There really isn't too much of a difference between the terms “convertible tablet” and “convertible notebook,” and this shows in how the newest device launched by LG easily qualifies as both.Granted, the transformation mechanism is quite different from the one almost exclusively used until a year or so ago, but still, the Tab-Book is aptly named.
To elaborate, convertible tablets/notebooks are usually laptops with a special hinge that can rotate and allow the display half to lay flat over the keyboard.
There are two new ways of making a laptop convertible now: a hinge that lets the screen fold all the way to the bottom side, and the lack of hinges.
What we mean by the latter is that, as is the case with LG's new Tab-Book, the display part of the device is affixed to the keyboard half with rails on which the panel can slide back and forth.
That said, the 11.6-inch, Core i5-powered tablet-laptop uses an Intel Core i5 as the so-called heart, while LPDDR2 memory backs it up.
Solid-state storage is used, along with 802.11 Wi-Fi, USB and HDMI ports, plus various other I/O connectors and a microSD card slot. LG did not provide specific capacities, sadly.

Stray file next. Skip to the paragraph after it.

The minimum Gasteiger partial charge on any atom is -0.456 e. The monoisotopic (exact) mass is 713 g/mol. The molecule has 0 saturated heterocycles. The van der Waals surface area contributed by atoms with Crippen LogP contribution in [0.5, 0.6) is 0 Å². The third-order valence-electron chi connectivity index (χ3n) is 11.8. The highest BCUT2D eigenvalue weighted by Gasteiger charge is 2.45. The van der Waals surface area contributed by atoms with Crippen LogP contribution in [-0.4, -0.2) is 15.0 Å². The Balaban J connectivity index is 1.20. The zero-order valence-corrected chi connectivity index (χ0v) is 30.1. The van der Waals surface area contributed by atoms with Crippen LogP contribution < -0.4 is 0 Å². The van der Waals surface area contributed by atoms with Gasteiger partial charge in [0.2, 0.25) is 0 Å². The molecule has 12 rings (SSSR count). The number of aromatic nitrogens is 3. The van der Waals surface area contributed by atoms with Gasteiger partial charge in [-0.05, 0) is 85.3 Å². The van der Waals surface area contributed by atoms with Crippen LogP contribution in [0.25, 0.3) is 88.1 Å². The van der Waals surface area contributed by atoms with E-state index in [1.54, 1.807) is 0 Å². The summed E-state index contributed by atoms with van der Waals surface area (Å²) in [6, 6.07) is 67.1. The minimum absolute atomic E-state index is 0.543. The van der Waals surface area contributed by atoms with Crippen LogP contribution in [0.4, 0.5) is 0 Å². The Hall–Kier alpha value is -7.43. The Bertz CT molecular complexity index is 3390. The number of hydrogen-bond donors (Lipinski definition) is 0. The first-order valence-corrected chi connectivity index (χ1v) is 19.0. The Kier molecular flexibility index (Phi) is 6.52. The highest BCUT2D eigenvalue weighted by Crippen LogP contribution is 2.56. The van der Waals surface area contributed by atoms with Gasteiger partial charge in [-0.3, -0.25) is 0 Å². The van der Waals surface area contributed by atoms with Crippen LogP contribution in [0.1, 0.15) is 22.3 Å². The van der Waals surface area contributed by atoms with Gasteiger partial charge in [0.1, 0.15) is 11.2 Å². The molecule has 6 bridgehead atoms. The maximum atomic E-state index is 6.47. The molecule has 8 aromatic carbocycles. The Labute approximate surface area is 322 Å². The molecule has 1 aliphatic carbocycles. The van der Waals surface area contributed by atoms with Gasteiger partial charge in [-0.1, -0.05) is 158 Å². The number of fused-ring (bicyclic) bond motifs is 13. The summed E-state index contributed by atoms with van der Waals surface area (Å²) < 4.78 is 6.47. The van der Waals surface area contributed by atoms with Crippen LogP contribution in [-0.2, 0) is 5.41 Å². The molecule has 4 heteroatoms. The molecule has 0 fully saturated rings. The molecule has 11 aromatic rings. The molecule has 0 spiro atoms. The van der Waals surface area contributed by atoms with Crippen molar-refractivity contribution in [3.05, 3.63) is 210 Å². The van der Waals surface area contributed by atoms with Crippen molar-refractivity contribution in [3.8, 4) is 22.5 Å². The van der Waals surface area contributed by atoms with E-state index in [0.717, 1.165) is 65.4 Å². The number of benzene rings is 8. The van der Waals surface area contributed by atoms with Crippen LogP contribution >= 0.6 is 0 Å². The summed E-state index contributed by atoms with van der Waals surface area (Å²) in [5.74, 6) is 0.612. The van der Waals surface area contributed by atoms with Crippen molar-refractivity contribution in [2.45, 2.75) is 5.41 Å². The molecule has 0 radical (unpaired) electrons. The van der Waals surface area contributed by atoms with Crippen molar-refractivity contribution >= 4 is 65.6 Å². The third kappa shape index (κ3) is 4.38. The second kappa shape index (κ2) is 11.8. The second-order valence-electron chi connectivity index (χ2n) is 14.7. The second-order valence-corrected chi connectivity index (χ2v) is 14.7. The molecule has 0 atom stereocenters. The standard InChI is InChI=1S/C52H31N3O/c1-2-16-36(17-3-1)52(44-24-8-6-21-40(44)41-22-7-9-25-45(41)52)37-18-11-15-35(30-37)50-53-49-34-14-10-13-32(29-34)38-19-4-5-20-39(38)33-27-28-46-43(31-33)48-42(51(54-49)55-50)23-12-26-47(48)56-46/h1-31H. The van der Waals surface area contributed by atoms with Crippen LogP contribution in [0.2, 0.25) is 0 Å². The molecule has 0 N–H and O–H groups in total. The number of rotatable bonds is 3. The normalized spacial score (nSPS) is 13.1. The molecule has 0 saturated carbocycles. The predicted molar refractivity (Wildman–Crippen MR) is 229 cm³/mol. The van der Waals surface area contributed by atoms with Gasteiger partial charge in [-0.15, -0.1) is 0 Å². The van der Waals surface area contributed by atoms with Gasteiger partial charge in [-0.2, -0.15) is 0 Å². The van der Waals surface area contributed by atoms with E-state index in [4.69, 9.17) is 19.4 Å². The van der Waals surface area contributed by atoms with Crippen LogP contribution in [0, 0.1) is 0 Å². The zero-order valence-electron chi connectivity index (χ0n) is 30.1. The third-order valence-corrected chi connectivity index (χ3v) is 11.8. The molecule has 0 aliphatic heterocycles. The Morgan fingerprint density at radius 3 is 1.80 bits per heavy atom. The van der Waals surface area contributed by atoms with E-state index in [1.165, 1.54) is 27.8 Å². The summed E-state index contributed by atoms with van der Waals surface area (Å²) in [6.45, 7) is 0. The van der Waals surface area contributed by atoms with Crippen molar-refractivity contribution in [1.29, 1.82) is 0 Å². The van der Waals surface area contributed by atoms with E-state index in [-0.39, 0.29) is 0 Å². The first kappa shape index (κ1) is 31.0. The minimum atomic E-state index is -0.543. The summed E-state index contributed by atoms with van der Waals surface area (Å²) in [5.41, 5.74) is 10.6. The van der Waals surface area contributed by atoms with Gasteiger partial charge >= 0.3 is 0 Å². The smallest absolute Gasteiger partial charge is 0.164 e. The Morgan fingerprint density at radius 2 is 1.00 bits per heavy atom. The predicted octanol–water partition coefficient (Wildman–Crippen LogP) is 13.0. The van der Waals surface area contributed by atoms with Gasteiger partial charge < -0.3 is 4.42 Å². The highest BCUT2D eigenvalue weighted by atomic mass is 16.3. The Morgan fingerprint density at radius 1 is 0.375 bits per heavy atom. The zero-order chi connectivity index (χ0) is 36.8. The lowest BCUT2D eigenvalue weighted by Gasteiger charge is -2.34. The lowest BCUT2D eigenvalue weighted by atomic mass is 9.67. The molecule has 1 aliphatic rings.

It did say that the display had a resolution of 1,366 x 768 pixels though, and that the auto-sliding buttons allow for easy change from tablet to notebook form factors. There is also 4G/LTE broadband support.
“The Tab-Book is going to appeal to consumers who want the convenience of a tablet but also the productivity of a notebook and do not want to carry two devices all the time,” said Il-geun Kwon, senior vice president and head of the LG Home Entertainment company’s IT business unit.
“Many other products that claim to do both require making too many sacrifices in performance and weight. We think we have hit the perfect balance here and with super-fast 4G/LTE connectivity, we are delivering true convergence of computing and mobile devices.”
LG will start shipping the 4G/LTE Tab-Book in South Korea in a week or so, which is also when the price and remaining specs will be shared. Other countries will get it later.